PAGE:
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Former Bridgeport police chief Armando Perez to receive half of his pension

Police Chief Armando “A.J.” Perez speaks during an interview at the Police Training Academy, in Bridgeport, Conn. April 29, 2019.
Ned Gerard
Hearst Connecticut Media
Police Chief Armando “A.J.” Perez speaks during an interview at the Police Training Academy, in Bridgeport, Conn. April 29, 2019.

Former Bridgeport Police Chief Armando Perez will lose half of his more than $100,000 annual pension after a Superior Court judge issued a decision Tuesday.

Perez pled guilty in 2020 to fraud charges. Judge Claudia Baio wrote in her decision that Perez needed to face accountability.

“It is difficult to imagine why one in his position would have taken such a gamble,” Baio said. “He however, must live with those consequences.”

Perez, who became the city’s top cop in 2018, would later face a stunning reversal after he was arrested by the FBI in 2020 over his scheme to rig the hiring process for the police chief position.

He continuously fought to keep his pension, citing financial difficulties and at times, emotional testimony from his wife, Isabel who pleaded with the court to allow him to keep his pension.

State Attorney General William Tong’s office, which is required by state law to issue a lawsuit to revoke or reduce a convicted public official’s pension if they are convicted on corruption charges, issued a statement.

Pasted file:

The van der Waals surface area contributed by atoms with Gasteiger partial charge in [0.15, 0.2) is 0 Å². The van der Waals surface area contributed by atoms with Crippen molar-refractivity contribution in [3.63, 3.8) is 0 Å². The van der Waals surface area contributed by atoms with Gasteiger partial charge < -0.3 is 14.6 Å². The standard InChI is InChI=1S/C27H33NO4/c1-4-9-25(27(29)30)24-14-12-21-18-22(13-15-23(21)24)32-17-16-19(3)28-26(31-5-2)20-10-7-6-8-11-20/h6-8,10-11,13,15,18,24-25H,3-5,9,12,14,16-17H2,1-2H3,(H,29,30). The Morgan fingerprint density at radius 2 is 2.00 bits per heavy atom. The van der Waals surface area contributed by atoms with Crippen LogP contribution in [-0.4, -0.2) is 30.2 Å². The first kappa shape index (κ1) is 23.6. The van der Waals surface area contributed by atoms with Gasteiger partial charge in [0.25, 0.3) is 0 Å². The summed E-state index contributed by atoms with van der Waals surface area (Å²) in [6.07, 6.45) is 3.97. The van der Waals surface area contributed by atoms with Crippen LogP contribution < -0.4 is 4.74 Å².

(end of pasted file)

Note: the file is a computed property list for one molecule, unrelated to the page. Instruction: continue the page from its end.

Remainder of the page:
“As a police officer, A.J. Perez had the highest ethical duty to obey and respect the law. We respect the judge’s sound decision in this case” the statement reads.

Baio was somewhat sympathetic to Perez’s plight.

“In taking into account the considerations as they relate to the innocent spouse, the court finds that 25% of the reduced pension should be paid to Mrs. Perez, the innocent spouse.”

In her testimony, Isabel Perez spoke about her family’s difficulties. She said she worked as a surgical technician at Fairfield Surgery Center in Fairfield. The judge’s decision showed Isabel made over $73,000 a year. The Perez family’s total household debt is $725,000.

Perez was acting chief before he was permanently hired in 2018, but he worked with a former city employee to rig the police chief’s exam.

Perez previously said during a February hearing he did not feel confident he could pass the exam due to his comparative lack of education. He expressed remorse for his crime.

When asked how removing his pension would hurt him, Perez answered plainly.

“It would destroy my family,” Perez said.

Perez’s attorneys and Bridgeport Mayor Joe Ganim’s office were reached for comment, but did not respond by Wednesday.

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